Last Friday I joined 300 migrants' rights protesters gathered at St Pancras station, spilling fake blood and blocking passengers from travelling overseas. Here’s why.
By Tatiana Garavito
Oct 19, 2015
Protesters glued themselves to columns at St Pancras International station. Credit: Demotix/Gordon Roland Peden.
On Friday 16th October, I was one of eight people who super-glued ourselves to the ticket barriers of the Eurostar at St Pancras International station in London.
Inside the station and waiting for the signal to go off, I looked around me; the place was packed with passengers. And with policemen. They suspected something; they had cordoned the area and were targeting people they thought were taking part in the action.
Suddenly, a chant boomed out from the 300 protesters who were milling around inside: ”Your borders kill! Your borders kill!”.
It was time. The crowd surged forward to the Eurostar ticket barriers. I ran to one of the eight turnstiles, put my body in the way, and glued my hands to each side - so people would not be able to pass through. I had made it! As police officer approached me, I shouted “I am glued!” to persuade him to not get any closer. He grabbed my hand and yanked it off the metal, bruising me and and ripping off skin.
Some of the others had successfully glued themselves to the barriers - majorly disrupting the running of the Eurostar that afternoon. Travellers could not get through the blocked barriers. Together, a friend and I then stuck ourselves to one of the columns that runs through the middle of St Pancras - right in the centre of the protest. We upturned pots of fake blood on ourselves. Others came to join us. Some would-be passengers ended up showing support and joining us. Others stayed to watch the action. But many were upset and abusive.
The England-France border symbolises freedom of movement for the privileged few, while migrants and refugees die trying to cross over from the other side of it. In 2015, over 3,000 migrants have died crossing the Mediterranean, many of them women and children. More than 6,000 have died or gone missing trying to reach or stay in Europe this year. If Fortress Europe does not let in those that are most in need, then why should anybody have the privilege to cross the same borders with ease?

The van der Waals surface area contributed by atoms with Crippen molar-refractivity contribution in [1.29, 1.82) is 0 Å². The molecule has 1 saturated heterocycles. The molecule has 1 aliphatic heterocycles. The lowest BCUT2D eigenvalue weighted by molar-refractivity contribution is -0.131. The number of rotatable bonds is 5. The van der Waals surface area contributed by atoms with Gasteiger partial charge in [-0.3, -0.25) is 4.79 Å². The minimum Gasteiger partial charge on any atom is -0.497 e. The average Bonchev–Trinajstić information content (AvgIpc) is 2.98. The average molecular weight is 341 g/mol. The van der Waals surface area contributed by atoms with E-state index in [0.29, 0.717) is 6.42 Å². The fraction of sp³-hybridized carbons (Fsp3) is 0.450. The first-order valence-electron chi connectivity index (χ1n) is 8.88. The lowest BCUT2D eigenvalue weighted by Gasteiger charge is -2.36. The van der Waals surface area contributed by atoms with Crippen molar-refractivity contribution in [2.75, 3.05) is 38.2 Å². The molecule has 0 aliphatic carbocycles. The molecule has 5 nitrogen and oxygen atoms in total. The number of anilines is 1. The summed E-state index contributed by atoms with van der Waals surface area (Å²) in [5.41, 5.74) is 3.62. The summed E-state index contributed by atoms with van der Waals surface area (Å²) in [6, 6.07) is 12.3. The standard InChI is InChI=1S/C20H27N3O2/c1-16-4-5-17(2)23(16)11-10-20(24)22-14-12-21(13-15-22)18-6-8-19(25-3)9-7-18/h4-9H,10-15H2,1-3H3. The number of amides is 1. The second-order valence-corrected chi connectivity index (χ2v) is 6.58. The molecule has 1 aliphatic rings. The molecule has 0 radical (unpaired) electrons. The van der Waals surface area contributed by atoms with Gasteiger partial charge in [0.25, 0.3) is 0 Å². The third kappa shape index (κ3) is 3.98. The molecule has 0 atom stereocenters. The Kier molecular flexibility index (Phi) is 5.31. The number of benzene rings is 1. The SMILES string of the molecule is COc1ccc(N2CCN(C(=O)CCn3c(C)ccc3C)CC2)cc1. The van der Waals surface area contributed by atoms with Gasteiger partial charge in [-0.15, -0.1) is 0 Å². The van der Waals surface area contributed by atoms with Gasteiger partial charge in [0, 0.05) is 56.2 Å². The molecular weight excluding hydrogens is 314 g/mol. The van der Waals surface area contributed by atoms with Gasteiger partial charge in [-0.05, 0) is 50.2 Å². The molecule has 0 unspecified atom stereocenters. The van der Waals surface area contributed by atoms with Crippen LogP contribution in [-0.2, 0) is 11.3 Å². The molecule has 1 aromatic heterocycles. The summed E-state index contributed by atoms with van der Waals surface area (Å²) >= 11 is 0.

Protesters hold signs and lie down as part of a "die-in". Credit: Demotix/Gordon Roland Peden.
Our action was called by the Latin-American activist group The London Latinxs and other migrants, to continue the momentum around migrant and refugee rights. We organised along with Black Dissidents, Sisters Uncut and Brick Lane Debates, and others. We believe it is imperative to create a movement that is led by migrants, working with allies, to reach out to the general public to remind them that no human is illegal and that immigration policies supposedly created with the idea of protecting people’s lives make it impossible for many people to live a decent life.
By blocking the Eurostar gates, lying down in a "die-in", chanting “this is what a border feels like”, we created an actual border that prevented the movements of people who otherwise have the privilege of crossing borders with ease. We wanted to make visible who it is that is prevented from crossing borders by turning things around, for mostly UK/EU citizens who have never experienced that kind of dehumanisation before. By impeding their freedom of movement, we challenged them to transform how they view migrants.
The fake blood was used to grab the attention of a populus bombarded with biased news, but without following the mainstream media tactic of using dehumanising pictures of dead bodies. The blood represented the lives that colonialism continues to take, the blood that is spilt from thousands of mainly black and brown communities as a result of governments failing to respond with humanity and the necessary historical analysis to understand why Europe is the power it is today, and why people are desperately knocking on our door.
These deaths are a direct consequence of European meddling in conflicts, colonialism and imperialism as well as racist and oppressive anti-immigration policies in place in the EU and the UK. It is because of EU policies that migrants are forced onto shoddy dangerous boats that cost them a fortune and sometimes their lives, instead of simply boarding planes. Migrants are fleeing the reality of war and poverty; they should not have to risk their lives again to reach the safety they are owed. Our governments are complicit and guilty and that’s why we decided to take action.